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Kafue National Park reviews

7 reviews

“Kafue is a true wilderness with plenty of birds and rare animals in an untamed landscape.” - Morgan

Remote wilderness to explore

Views: 164 Visited: Jun 2015 Reviewed: Jun 05, 2018

Kafue National Park in Zambia is one of the more remote and wild-feeling Southern African safari destinations. At 9,000 square miles, it’s Zambia’s biggest and oldest park. Kafue hosts the highest diversity of ungulate species in Africa including many rare antelopes such as sitatunga, Lichtenstein’s hartebeest, defassa waterbuck, and yellow-backed duiker. The bird list, at nearly 500 species, will keep bird watchers endlessly entertained, while a variety of habitats spanning miombo woodlands, teak forests, grassy dambos, swamps, and riverine vegetation provide plenty of scenic beauty.

Kafue’s diversity is truly something special, but visitors should not expect non-stop game viewing action. Much of Kafue is covered by low nutrient miombo woodlands, which means wildlife densities are relatively low. Kafue’s wildlife also tends toward the shy side. Safari goers interested in speeding between big five sightings might be disappointed here. But visitors who are after a wilderness experience with the occasional special sighting will be well rewarded in Kafue. A ‘wilderness enjoyment’ mindset is also a positive asset when dealing with the annoying tsetse flies that are part of Kafue’s diversity. When a tsetse gives you a painful bite, try to remember that these flies are the reason this vast park is still wild and was never converted to land for livestock.

Kafue covers a huge area, so most visitors will choose one or two sections to explore. In the south, grassy plains split up the monotony of the miombos. Some of our best sightings here were serval, elephants, roan antelope, and crowned cranes. The south is accessible with a good 4x4 for self-drivers from Livingstone. Self-drivers need to be experienced and well-prepared for any emergency. You can go days without encountering another vehicle.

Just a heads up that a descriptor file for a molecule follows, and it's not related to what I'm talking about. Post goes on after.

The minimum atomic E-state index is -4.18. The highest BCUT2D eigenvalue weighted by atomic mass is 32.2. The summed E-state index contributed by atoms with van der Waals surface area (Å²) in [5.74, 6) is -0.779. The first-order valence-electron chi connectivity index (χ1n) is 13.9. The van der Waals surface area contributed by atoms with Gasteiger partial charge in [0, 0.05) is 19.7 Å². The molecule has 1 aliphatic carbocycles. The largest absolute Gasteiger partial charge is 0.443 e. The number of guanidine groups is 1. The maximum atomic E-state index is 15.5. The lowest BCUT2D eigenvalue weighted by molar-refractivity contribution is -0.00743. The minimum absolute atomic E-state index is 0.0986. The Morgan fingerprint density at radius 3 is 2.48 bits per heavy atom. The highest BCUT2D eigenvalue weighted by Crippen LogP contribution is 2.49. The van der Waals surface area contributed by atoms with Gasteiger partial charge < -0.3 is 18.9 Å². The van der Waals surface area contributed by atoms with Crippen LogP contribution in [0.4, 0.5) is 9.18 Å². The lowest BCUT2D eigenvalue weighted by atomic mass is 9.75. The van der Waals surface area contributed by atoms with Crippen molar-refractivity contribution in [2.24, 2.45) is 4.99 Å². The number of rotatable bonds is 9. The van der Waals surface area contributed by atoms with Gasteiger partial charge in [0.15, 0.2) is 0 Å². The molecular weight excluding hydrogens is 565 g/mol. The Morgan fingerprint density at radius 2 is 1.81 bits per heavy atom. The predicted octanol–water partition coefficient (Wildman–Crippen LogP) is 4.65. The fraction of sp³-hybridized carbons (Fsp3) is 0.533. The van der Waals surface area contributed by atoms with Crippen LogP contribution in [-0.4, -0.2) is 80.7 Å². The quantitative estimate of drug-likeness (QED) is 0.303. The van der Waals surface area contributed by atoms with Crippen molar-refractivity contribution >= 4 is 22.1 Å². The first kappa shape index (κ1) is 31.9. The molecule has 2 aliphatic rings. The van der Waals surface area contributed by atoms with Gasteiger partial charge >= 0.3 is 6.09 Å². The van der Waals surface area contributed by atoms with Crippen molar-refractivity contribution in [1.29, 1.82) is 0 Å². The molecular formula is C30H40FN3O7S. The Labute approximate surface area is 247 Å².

The central section around Hook Bridge features the highest density of lodges and tourist infrastructure, concentrated along the Kafue River. Still, you will encounter few other visitors. It is accessible from the tar road out of Lusaka. Here there is a good chance of finding lion, leopard, and elephant and plenty of birds in the riverine vegetation. Special ticks for us included African Finfoot and Half-collared Kingfisher. It’s a day’s trip south along the newly opened Spinal Road to visit Lake Itezhi-Tezhi and the teak forests. The lake is home to hippos, and plenty of wildlife grazes along the banks. We saw cheetah here and large herds of elephant.

The highlight of Kafue is Busanga Swamps in the far north, one of the most special landscapes in Africa. This section teams with water-loving wildlife like puku, lechwe, hippos, and water birds. The animal density here is higher than anywhere else in the park. Elephant and buffalo frequent the area, and you have a good chance of finding resident lion, leopard, and cheetah. The sunrises and scenery here are awe inspiring. Unfortunately, Busanga is only accessible to those staying in one of the area’s three luxury lodges, which are only open July to September when the flood waters recede. But if you can afford it, Busanga is not to be missed. For a special treat, you can even explore the swamps in a hot air balloon.
For wilderness lovers who know what to expect, Kafue is a dream.

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